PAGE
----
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Abstract. One of Courcelle’s celebrated results states that if C is a class of graphs of bounded treewidth, then modelchecking for monadic second order logic (MSO2) is fixedparameter tractable (fpt) on C by linear time parameterised algorithms. An immediate question is whether this is best possible or whether the result can be extended to classes of unbounded treewidth. In this paper we show that in terms of treewidth, the theorem can not be extended much further. More specifically, we show that if C is a class of graphs which is closed under colourings and satisfies certain constructibility conditions such that the treewidth of C is not bounded by log 16 n then MSO2model checking is not fpt unless SAT can be solved in subexponential time. If the treewidth of C is not polylog. bounded, then MSO2model checking is not fpt unless all problems in the polynomialtime hierarchy can be solved in subexponential time. 1
Algorithmic meta theorems for circuit classes of constant and logarithmic depth
, 2011
"... An algorithmic meta theorem for a logic and a class C of structures states that all problems expressible in this logic can be solved efficiently for inputs from C. The prime example is Courcelle’s Theorem, which states that monadic secondorder (mso) definable problems are lineartime solvable on gr ..."
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Cited by 5 (1 self)
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An algorithmic meta theorem for a logic and a class C of structures states that all problems expressible in this logic can be solved efficiently for inputs from C. The prime example is Courcelle’s Theorem, which states that monadic secondorder (mso) definable problems are lineartime solvable on graphs of bounded tree width. We contribute new algorithmic meta theorems, which state that msodefinable problems are (a) solvable by uniform constantdepth circuit families (AC 0 for decision problems and TC 0 for counting problems) when restricted to input structures of bounded tree depth and (b) solvable by uniform logarithmicdepth circuit families (NC 1 for decision problems and #NC 1 for counting problems) when a tree decomposition of bounded width in term representation is part of the input. Applications of our theorems include a TC 0completeness proof for the unary version of integer linear programming with a fixed number of equations and extensions of a recent result that counting the number of accepting paths of a visible pushdown automaton lies in #NC 1. Our main technical contributions are a new tree automata model for unordered, unranked, labeled trees; a method for representing the tree automata’s computations algebraically using convolution circuits; and a lemma on computing balanced width3 tree decompositions of trees in TC 0, which encapsulates most of the technical difficulties surrounding earlier results connecting tree automata and NC 1.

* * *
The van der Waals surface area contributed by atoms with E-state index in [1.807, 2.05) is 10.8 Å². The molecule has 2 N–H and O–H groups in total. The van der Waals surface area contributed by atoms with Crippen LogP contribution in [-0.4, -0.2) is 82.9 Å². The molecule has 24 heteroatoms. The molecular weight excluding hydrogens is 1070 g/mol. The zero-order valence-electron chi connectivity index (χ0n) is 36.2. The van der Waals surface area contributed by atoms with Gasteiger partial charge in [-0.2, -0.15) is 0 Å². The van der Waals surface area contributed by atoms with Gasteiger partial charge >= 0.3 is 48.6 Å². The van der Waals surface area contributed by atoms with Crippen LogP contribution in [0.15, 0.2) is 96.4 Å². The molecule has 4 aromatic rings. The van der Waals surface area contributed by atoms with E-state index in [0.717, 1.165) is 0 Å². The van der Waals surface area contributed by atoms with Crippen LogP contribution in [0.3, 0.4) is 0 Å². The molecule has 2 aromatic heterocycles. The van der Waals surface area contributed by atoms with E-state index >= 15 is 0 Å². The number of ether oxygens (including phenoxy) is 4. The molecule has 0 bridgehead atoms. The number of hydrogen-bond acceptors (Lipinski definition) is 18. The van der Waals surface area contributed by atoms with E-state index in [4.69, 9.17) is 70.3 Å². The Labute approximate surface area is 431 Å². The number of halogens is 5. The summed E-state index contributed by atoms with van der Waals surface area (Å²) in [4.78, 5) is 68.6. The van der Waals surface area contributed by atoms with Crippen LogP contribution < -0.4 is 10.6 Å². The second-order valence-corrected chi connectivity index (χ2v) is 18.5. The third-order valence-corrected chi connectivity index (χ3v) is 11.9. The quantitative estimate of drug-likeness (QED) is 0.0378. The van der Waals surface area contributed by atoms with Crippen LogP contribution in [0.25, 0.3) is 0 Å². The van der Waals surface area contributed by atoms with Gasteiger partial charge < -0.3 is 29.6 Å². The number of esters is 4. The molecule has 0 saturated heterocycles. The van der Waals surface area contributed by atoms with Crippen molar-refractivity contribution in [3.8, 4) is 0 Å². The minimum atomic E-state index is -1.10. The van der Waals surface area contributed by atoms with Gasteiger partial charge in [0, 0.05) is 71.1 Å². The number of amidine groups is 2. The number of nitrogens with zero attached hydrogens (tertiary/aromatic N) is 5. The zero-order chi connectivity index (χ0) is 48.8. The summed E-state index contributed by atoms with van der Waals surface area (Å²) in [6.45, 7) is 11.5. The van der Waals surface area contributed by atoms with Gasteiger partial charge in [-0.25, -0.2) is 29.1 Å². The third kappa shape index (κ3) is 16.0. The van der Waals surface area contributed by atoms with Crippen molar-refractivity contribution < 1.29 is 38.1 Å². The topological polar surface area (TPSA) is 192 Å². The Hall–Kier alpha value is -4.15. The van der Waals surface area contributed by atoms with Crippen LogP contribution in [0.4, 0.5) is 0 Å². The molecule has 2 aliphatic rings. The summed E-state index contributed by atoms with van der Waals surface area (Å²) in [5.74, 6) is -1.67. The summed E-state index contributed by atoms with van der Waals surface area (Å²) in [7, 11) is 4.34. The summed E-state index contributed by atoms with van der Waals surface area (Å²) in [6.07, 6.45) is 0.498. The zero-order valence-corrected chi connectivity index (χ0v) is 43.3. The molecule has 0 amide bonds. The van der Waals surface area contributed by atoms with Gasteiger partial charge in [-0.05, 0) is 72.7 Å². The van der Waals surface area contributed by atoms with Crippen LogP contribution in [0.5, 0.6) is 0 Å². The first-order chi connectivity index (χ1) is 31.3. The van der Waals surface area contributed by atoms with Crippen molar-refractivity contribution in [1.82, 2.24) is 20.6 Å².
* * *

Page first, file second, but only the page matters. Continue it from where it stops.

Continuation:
Lower Bounds for the Complexity of Monadic SecondOrder Logic
"... Abstract—Courcelle’s famous theorem from 1990 states that any property of graphs definable in monadic secondorder logic (MSO2) can be decided in linear time on any class of graphs of bounded treewidth, or in other words, MSO2 is fixedparameter tractable in linear time on any such class of graphs. ..."
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Cited by 5 (2 self)
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Abstract—Courcelle’s famous theorem from 1990 states that any property of graphs definable in monadic secondorder logic (MSO2) can be decided in linear time on any class of graphs of bounded treewidth, or in other words, MSO2 is fixedparameter tractable in linear time on any such class of graphs. From a logical perspective, Courcelle’s theorem establishes a sufficient condition, or an upper bound, for tractability of MSO2model checking. Whereas such upper bounds on the complexity of logics have received significant attention in the literature, almost nothing is known about corresponding lower bounds. In this paper we estbalish a strong lower bound for the complexity of monadic secondorder logic. In particular, we show that if C is any class of graphs which is closed under taking subgraphs and whose treewidth is not bounded by a polylogarithmic function (in fact, log c n for some small c suffices) then MSO2model checking is intractable on C (under a suitable assumption from complexity theory). I.
Faster Deciding MSO Properties of Trees of Fixed Height, and Some Consequences
"... We prove, in the universe of trees of bounded height, that for any MSO formula with m variables there exists a set of kernels such that the size of each of these kernels can be bounded by an elementary function of m. This yields a faster MSO model checking algorithm for trees of bounded height than ..."
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Cited by 3 (0 self)
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We prove, in the universe of trees of bounded height, that for any MSO formula with m variables there exists a set of kernels such that the size of each of these kernels can be bounded by an elementary function of m. This yields a faster MSO model checking algorithm for trees of bounded height than the one for general trees. From that we obtain, by means of interpretation, corresponding results for the classes of graphs of bounded treedepth (MSO2) and shrubdepth (MSO1), and thus we give wide generalizations of Lampis ’ (ESA 2010) and Ganian’s (IPEC 2011) results. In the second part of the paper we use this kernel structure to show that FO has the same expressive power as MSO1 on the graph classes of bounded shrubdepth. This makes bounded shrubdepth a good candidate for characterization of the hereditary classes of graphs on which FO and MSO1 coincide, a problem recently posed by Elberfeld, Grohe, and Tantau (LICS 2012).